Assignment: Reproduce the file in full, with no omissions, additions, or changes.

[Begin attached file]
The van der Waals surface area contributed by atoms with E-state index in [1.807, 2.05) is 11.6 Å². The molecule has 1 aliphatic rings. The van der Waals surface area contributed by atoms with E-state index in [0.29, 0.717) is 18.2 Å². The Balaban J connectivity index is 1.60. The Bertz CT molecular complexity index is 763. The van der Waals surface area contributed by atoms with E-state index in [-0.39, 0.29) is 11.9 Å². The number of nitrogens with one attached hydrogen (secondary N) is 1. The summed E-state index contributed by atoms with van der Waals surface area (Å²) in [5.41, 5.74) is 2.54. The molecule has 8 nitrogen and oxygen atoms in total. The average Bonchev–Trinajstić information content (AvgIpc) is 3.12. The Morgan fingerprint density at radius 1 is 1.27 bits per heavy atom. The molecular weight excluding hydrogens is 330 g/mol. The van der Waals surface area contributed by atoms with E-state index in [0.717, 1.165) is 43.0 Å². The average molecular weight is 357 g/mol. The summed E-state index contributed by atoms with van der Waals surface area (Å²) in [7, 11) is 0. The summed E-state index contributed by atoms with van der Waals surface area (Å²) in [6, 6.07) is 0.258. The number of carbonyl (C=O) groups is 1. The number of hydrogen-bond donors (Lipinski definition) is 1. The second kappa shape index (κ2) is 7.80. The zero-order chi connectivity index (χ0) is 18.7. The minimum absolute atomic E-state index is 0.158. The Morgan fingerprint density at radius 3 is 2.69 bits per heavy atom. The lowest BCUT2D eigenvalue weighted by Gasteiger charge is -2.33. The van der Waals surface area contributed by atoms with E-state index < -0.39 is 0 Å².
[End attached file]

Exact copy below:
The van der Waals surface area contributed by atoms with E-state index in [1.807, 2.05) is 11.6 Å². The molecule has 1 aliphatic rings. The van der Waals surface area contributed by atoms with E-state index in [0.29, 0.717) is 18.2 Å². The Balaban J connectivity index is 1.60. The Bertz CT molecular complexity index is 763. The van der Waals surface area contributed by atoms with E-state index in [-0.39, 0.29) is 11.9 Å². The number of nitrogens with one attached hydrogen (secondary N) is 1. The summed E-state index contributed by atoms with van der Waals surface area (Å²) in [5.41, 5.74) is 2.54. The molecule has 8 nitrogen and oxygen atoms in total. The average Bonchev–Trinajstić information content (AvgIpc) is 3.12. The Morgan fingerprint density at radius 1 is 1.27 bits per heavy atom. The molecular weight excluding hydrogens is 330 g/mol. The van der Waals surface area contributed by atoms with E-state index in [0.717, 1.165) is 43.0 Å². The average molecular weight is 357 g/mol. The summed E-state index contributed by atoms with van der Waals surface area (Å²) in [7, 11) is 0. The summed E-state index contributed by atoms with van der Waals surface area (Å²) in [6, 6.07) is 0.258. The number of carbonyl (C=O) groups is 1. The number of hydrogen-bond donors (Lipinski definition) is 1. The second kappa shape index (κ2) is 7.80. The zero-order chi connectivity index (χ0) is 18.7. The minimum absolute atomic E-state index is 0.158. The Morgan fingerprint density at radius 3 is 2.69 bits per heavy atom. The lowest BCUT2D eigenvalue weighted by Gasteiger charge is -2.33. The van der Waals surface area contributed by atoms with E-state index < -0.39 is 0 Å².